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[Bug 1001764] Enhancement of MMC/SD over SPI driver
- From: bugzilla-daemon at bugs dot ecos dot sourceware dot org
- To: ecos-bugs at ecos dot sourceware dot org
- Date: Wed, 01 May 2013 15:10:35 +0000
- Subject: [Bug 1001764] Enhancement of MMC/SD over SPI driver
- Auto-submitted: auto-generated
- References: <bug-1001764-13 at http dot bugs dot ecos dot sourceware dot org/>
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--- Comment #19 from Mike Jones <email@example.com> ---
I am having some bad behavior in the SPI code when using MMC patch with FXM
with a stable application I used prior to FXM. Let me be upfront and say that I
did find some bad application code that was writing over memory when processing
some va_args, and I can't rule out other application errors, but I have
constrained the application code and very carefully looked at potential memory
issues, even looking at every sprintf for issues with formatting. So error free
application code is only an assumption.
(If anyone has suggestions on how to string process with type safety in an eCos
application, please offer advice. I assume it would have to be some C++
library, possibly with templates. I don't know what is practical within the
cortex tool chain.)
The application uses I2C, and an SD card. It reads lots of data from I2C and
writes to the SD card, but never at the same time.
The problem is a struct pointing to the SPI dev ends up with an address of
0xFFFFFFFF and this causes an exception 5. This happens in the SPI code inside
one call. During this call, all other threads are blocked.
I will describe where this happens in code and hope someone has ideas on how to
debug it, or perhaps the author might see something that indicates a possible
By instrumenting the code as follows:
cyg_spi_transaction_transfer(cyg_spi_device* device, cyg_bool polled,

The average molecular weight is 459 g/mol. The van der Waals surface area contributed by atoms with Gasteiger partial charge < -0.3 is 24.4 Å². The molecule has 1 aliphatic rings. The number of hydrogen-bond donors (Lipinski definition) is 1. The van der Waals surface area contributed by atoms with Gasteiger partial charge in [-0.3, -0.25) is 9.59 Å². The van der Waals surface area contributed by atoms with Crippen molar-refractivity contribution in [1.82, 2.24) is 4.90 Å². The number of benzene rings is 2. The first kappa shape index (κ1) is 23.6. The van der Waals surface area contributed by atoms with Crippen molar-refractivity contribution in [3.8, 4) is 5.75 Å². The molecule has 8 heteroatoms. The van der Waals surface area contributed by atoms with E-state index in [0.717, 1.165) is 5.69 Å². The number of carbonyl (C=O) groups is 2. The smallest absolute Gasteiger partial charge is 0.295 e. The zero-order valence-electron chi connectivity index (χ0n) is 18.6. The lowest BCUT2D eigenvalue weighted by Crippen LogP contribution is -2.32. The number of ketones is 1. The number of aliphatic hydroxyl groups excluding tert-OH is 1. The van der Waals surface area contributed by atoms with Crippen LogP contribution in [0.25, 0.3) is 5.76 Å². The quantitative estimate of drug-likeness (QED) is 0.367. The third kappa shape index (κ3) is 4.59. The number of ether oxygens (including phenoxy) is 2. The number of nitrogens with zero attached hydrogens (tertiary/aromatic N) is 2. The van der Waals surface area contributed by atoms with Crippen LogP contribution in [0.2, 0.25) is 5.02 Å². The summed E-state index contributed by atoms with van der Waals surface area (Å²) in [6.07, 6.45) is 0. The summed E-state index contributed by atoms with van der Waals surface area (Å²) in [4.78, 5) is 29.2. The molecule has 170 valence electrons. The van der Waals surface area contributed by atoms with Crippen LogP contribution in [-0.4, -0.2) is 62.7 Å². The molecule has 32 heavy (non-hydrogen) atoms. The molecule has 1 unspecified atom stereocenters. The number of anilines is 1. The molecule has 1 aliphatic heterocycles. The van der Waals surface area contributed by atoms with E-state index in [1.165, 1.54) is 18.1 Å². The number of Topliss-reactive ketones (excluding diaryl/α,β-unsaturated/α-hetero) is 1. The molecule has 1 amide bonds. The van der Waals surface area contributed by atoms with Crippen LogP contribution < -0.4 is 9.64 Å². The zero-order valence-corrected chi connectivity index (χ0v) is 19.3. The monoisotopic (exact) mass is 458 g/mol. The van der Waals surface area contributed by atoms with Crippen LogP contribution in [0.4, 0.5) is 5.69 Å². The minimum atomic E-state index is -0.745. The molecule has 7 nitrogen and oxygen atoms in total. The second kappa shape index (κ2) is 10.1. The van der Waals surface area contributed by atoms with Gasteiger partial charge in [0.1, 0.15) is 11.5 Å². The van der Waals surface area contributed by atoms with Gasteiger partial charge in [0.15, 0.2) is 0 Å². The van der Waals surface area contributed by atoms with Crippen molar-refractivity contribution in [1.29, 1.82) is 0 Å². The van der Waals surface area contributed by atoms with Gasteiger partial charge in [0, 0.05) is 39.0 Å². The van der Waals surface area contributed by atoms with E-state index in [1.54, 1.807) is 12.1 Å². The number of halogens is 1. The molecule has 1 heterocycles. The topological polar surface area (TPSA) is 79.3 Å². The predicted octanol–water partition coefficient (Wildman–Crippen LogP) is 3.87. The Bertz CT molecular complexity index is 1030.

cyg_uint32 count, const cyg_uint8* tx_data,
CYG_CHECK_DATA_PTR(device, "valid SPI device pointer required");
if(tx_data == 0xFFFFFFFF || rx_data == 0xFFFFFFFF || device == 0xFFFFFFFF)
if (device->spi_bus == 0xFFFFFFFF)
bus = device->spi_bus;
if(bus->spi_transaction_transfer == NULL || bus->spi_transaction_transfer
CYG_CHECK_DATA_PTR(bus, "SPI device does not point at a valid bus
CYG_ASSERT(bus->spi_current_device == device, "SPI transfer requested
without claiming the bus");
CYG_CHECK_FUNC_PTR(bus->spi_transaction_transfer, "SPI device has not
provided a transfer function");
(*(bus->spi_transaction_transfer))(device, polled, count, tx_data, rx_data,
Eventually it will break on the first return and device will be 0xFFFFFFFF.
By looking at the call chain, the problem occurs:
mmc_spi_send_command_start(cyg_mmc_spi_disk_info_t* disk, cyg_uint32 command,
cyg_spi_device* dev = disk->mmc_spi_dev;
reply = response;
for (i = 0; (i < MMC_SPI_COMMAND_RETRIES) && (0 != (reply & 0x0080)); i++)
cyg_spi_transaction_transfer(dev, cyg_mmc_spi_polled, 1,
mmc_spi_ff_data, response, 0);
reply = response;
in the retry loop. Before this in the code with ... is also a
cyg_spi_transaction_transfer call. The bad address NEVER occurs on the first
use of transfer, and ALWAYS occurs in the second call to transfer, but only
after running a long time.
If I examine variables in mmc_spi_send_command_start, the disk->mmc_spi_dev has
a good address, and dev does not. This implies that somewhere between the
assignment at the top and the retry loop it gets overwritten.
The underlying code is using the request and reply arrays, possibly with DMA. I
don't see any simple way to explain the messed up address, as the dev address
is lower than the arrays. All F's is also an unusual value, other than the 512
byte buffer for sending FFs to the device to clear it. But that is pretty much
static data, so it would require a copy to cause this problem.
Also, note that the I2C is reading on a 100ms interval from a counter/timer,
and then writing to SD. The application runs for several minutes before the
problem occurs. So the code is basically performing the same operation every
100ms and then after some time fails.
I created some test code to malloc all 16M of the memory and test with 0x55 and
0xAA, and a counter, etc, and I don't get any memory failures. I basically
malloc in 100K chunks, test, and then free at the end, and then do it again,
etc. So I believe the underlying memory system is ok.
Does anyone have ideas that might help narrow this down?
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